If the Executive Orders are taken at face value, however, what strikes one immediately is their lack of understanding of existing United States policy on migration, border control and refugee admissions. The Executive Order on Border Security, for example, begins by claiming that there has been a “surge of illegal immigration at the southern border with Mexico.” However, there has actually been a steady decrease in irregular migration from Mexico over the past fifteen years, due to a combination of enhanced border control and improvements in the Mexican economy. Similarly, the Executive Order calls for an immediate construction of a physical barrier on the US-Mexican border, yet makes no mention of the fact that there is already a fence along the US southern border which is hundreds of miles long, covering high-density areas of the border. Building a wall would thus involve spending billions of dollars on areas of the border that are in fact highly inaccessible and dangerous to cross, bringing no clear immigration control benefit. The Executive Order on Border Control also calls for hiring 5,000 new Border Control Officers. Yet a November 2016 Cato Institute Report found that there is currently a surplus of Border Control Agents, concluding that many of them “have little to do.”

The Executive Orders also propose costly measures to increase immigration enforcement, detention and deportation. This suggests that the drafters of the Executive Orders are unaware that the number of undocumented migrants in the US is not on the rise, but has actually decreased under Obama. The Executive Orders also suggest that crime by undocumented migrants is a problem in sanctuary cities, yet research shows that crime rates are actually lower in “sanctuaries” than in non-sanctuary areas. Sanctuary counties also have higher incomes, less poverty, less reliance on public assistance and lower unemployment than non-sanctuary counties. It is no wonder that major city police chiefs have criticized and opposed the Executive Orders, citing them as detrimental to law enforcement because they erode trust between police and local communities.

Finally, national security experts have roundly criticized the January 27 Executive Order on Terrorism as actually being detrimental to national security. The Executive Order places an immediate ban on entry from seven countries, ostensibly for security reasons. Yet, there are zero cases of nationals from the seven banned countries killing US citizens in domestic terrorist attacks between 1975-2015. The Executive Order also places a ban on resettlement of refugees from Syria, despite the fact that zero US citizens have been killed in terrorist attacks by Syrian refugees, and that the chance of any American citizen dying in a terrorist attack committed by a refugee is one in 3.6 billion. The Executive Order also implies that current vetting procedures for refugees are inadequate. Current vetting procedures for refugees however include multi-agency checks and last up to two years. Furthermore, the provisions of the Executive Order actually interfere with existing US military operations against the so-called Islamic State and have sparked outrage within both the Pentagon and the State Department and Foreign Service.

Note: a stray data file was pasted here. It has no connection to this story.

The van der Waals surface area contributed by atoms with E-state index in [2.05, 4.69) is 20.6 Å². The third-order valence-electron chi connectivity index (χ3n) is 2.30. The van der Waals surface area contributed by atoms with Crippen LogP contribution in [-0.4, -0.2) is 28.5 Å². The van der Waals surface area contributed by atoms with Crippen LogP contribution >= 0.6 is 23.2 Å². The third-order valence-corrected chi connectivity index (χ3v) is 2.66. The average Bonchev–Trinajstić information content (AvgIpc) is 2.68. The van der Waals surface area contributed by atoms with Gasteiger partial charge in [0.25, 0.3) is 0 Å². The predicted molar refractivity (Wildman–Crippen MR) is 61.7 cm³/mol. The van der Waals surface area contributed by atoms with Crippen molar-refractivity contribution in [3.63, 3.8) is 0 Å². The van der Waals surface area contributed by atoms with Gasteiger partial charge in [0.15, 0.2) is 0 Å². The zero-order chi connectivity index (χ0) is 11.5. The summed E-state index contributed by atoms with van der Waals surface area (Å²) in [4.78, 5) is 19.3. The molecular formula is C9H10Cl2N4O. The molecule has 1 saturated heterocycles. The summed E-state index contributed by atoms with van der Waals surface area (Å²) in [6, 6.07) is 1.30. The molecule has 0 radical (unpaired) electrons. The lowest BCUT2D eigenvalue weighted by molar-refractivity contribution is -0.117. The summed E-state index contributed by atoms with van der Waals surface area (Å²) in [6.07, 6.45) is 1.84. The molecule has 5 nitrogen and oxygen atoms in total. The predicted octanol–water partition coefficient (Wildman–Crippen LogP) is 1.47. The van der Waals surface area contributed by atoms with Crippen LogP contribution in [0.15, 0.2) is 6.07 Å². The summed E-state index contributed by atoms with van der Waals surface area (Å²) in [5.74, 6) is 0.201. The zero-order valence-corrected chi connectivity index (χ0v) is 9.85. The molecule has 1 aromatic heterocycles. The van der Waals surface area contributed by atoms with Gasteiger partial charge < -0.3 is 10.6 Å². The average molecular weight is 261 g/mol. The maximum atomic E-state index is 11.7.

If the Executive Orders on migration and security were designed as policy documents, they have completely failed. They show a lack of understanding of existing policy and have put forth measures that have been openly opposed by law enforcement officials, the Pentagon, the State Department and counterterrorism officials. Given that the Executive Orders could potentially waste billions of US tax payers’ dollars to address non-existent problems – not to mention other potentially detrimental effects such as fostering domestic divisions, creating long-lasting reputational damage to the country, and harming national security, one has to question whether the Executive Orders were designed in good faith to be policy documents. If they are, it suggests a deeply worrying level of incompetence in the administration. If they are not, it suggests that the new administration is knowingly politicizing issues of national security.

Executive Orders as Political Theater

A second way to understand the President’s Executive Orders is to view them, not as policy instruments but rather as a form of political theater. In this reading, the purpose of the Executive Orders is not to address issues of border control or national security, but rather to signal to Trump’s voter base. They are primarily symbolic gestures designed to provide the appearance of taking bold action and to give an impression of delivering on Trump’s campaign promises. In other words, they are a form of political opportunism and political stunt.